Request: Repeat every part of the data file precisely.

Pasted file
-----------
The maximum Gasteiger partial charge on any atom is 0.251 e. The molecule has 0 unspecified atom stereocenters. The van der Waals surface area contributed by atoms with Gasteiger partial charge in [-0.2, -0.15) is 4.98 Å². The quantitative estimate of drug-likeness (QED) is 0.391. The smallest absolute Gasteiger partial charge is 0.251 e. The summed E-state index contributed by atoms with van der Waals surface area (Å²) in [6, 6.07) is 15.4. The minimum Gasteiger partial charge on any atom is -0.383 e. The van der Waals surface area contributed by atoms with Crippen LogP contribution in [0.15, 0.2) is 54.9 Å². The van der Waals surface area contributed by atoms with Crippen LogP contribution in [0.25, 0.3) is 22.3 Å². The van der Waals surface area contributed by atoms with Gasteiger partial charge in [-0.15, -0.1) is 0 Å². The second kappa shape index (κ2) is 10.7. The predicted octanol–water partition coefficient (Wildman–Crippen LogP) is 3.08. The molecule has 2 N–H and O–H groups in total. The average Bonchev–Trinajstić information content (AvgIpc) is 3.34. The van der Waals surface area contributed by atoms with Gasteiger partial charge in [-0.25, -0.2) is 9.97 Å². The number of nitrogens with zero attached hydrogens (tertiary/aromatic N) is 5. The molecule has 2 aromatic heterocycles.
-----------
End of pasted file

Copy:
The maximum Gasteiger partial charge on any atom is 0.251 e. The molecule has 0 unspecified atom stereocenters. The van der Waals surface area contributed by atoms with Gasteiger partial charge in [-0.2, -0.15) is 4.98 Å². The quantitative estimate of drug-likeness (QED) is 0.391. The smallest absolute Gasteiger partial charge is 0.251 e. The summed E-state index contributed by atoms with van der Waals surface area (Å²) in [6, 6.07) is 15.4. The minimum Gasteiger partial charge on any atom is -0.383 e. The van der Waals surface area contributed by atoms with Crippen LogP contribution in [0.15, 0.2) is 54.9 Å². The van der Waals surface area contributed by atoms with Crippen LogP contribution in [0.25, 0.3) is 22.3 Å². The van der Waals surface area contributed by atoms with Gasteiger partial charge in [-0.15, -0.1) is 0 Å². The second kappa shape index (κ2) is 10.7. The predicted octanol–water partition coefficient (Wildman–Crippen LogP) is 3.08. The molecule has 2 N–H and O–H groups in total. The average Bonchev–Trinajstić information content (AvgIpc) is 3.34. The van der Waals surface area contributed by atoms with Gasteiger partial charge in [-0.25, -0.2) is 9.97 Å². The number of nitrogens with zero attached hydrogens (tertiary/aromatic N) is 5. The molecule has 2 aromatic heterocycles.